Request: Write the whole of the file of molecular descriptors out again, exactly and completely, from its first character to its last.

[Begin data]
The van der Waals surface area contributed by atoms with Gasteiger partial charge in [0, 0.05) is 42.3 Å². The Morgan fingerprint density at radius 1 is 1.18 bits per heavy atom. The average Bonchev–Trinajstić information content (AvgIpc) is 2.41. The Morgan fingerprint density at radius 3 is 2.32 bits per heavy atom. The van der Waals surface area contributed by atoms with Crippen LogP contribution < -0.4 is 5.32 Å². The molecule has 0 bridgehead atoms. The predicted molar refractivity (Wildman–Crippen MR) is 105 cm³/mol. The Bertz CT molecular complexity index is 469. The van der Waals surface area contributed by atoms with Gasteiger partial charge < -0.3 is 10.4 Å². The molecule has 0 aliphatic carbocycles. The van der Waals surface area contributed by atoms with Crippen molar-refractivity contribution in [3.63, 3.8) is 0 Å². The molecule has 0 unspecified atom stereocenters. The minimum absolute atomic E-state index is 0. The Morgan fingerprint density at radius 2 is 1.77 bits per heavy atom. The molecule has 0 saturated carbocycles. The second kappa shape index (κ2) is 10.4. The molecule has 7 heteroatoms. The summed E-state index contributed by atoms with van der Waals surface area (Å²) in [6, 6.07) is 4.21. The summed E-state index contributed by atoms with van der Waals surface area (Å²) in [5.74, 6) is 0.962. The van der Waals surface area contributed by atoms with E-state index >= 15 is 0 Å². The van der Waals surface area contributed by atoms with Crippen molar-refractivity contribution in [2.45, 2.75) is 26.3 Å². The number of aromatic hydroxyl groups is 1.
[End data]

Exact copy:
The van der Waals surface area contributed by atoms with Gasteiger partial charge in [0, 0.05) is 42.3 Å². The Morgan fingerprint density at radius 1 is 1.18 bits per heavy atom. The average Bonchev–Trinajstić information content (AvgIpc) is 2.41. The Morgan fingerprint density at radius 3 is 2.32 bits per heavy atom. The van der Waals surface area contributed by atoms with Crippen LogP contribution < -0.4 is 5.32 Å². The molecule has 0 bridgehead atoms. The predicted molar refractivity (Wildman–Crippen MR) is 105 cm³/mol. The Bertz CT molecular complexity index is 469. The van der Waals surface area contributed by atoms with Gasteiger partial charge < -0.3 is 10.4 Å². The molecule has 0 aliphatic carbocycles. The van der Waals surface area contributed by atoms with Crippen molar-refractivity contribution in [3.63, 3.8) is 0 Å². The molecule has 0 unspecified atom stereocenters. The minimum absolute atomic E-state index is 0. The Morgan fingerprint density at radius 2 is 1.77 bits per heavy atom. The molecule has 0 saturated carbocycles. The second kappa shape index (κ2) is 10.4. The molecule has 7 heteroatoms. The summed E-state index contributed by atoms with van der Waals surface area (Å²) in [6, 6.07) is 4.21. The summed E-state index contributed by atoms with van der Waals surface area (Å²) in [5.74, 6) is 0.962. The van der Waals surface area contributed by atoms with E-state index >= 15 is 0 Å². The van der Waals surface area contributed by atoms with Crippen molar-refractivity contribution in [2.45, 2.75) is 26.3 Å². The number of aromatic hydroxyl groups is 1.